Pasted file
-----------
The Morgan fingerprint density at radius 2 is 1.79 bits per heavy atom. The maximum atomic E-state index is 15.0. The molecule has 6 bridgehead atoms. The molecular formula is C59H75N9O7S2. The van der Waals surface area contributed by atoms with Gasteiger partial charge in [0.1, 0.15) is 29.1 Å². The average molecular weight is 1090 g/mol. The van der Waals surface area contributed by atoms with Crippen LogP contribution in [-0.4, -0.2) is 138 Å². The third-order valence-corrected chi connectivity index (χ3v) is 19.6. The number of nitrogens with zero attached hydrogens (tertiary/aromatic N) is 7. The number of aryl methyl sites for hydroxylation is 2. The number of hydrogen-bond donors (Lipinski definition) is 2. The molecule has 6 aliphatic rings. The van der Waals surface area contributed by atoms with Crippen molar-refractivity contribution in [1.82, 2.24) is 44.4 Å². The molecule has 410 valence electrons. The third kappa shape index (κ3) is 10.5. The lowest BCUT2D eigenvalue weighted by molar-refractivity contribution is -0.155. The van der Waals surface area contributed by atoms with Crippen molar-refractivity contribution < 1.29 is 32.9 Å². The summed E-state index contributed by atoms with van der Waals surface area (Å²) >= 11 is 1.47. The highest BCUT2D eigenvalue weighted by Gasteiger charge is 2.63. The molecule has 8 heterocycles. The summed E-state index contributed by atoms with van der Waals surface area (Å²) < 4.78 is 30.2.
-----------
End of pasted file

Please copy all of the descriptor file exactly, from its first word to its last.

The Morgan fingerprint density at radius 2 is 1.79 bits per heavy atom. The maximum atomic E-state index is 15.0. The molecule has 6 bridgehead atoms. The molecular formula is C59H75N9O7S2. The van der Waals surface area contributed by atoms with Gasteiger partial charge in [0.1, 0.15) is 29.1 Å². The average molecular weight is 1090 g/mol. The van der Waals surface area contributed by atoms with Crippen LogP contribution in [-0.4, -0.2) is 138 Å². The third-order valence-corrected chi connectivity index (χ3v) is 19.6. The number of nitrogens with zero attached hydrogens (tertiary/aromatic N) is 7. The number of aryl methyl sites for hydroxylation is 2. The number of hydrogen-bond donors (Lipinski definition) is 2. The molecule has 6 aliphatic rings. The van der Waals surface area contributed by atoms with Crippen molar-refractivity contribution in [1.82, 2.24) is 44.4 Å². The molecule has 410 valence electrons. The third kappa shape index (κ3) is 10.5. The lowest BCUT2D eigenvalue weighted by molar-refractivity contribution is -0.155. The van der Waals surface area contributed by atoms with Crippen molar-refractivity contribution < 1.29 is 32.9 Å². The summed E-state index contributed by atoms with van der Waals surface area (Å²) >= 11 is 1.47. The highest BCUT2D eigenvalue weighted by Gasteiger charge is 2.63. The molecule has 8 heterocycles. The summed E-state index contributed by atoms with van der Waals surface area (Å²) < 4.78 is 30.2.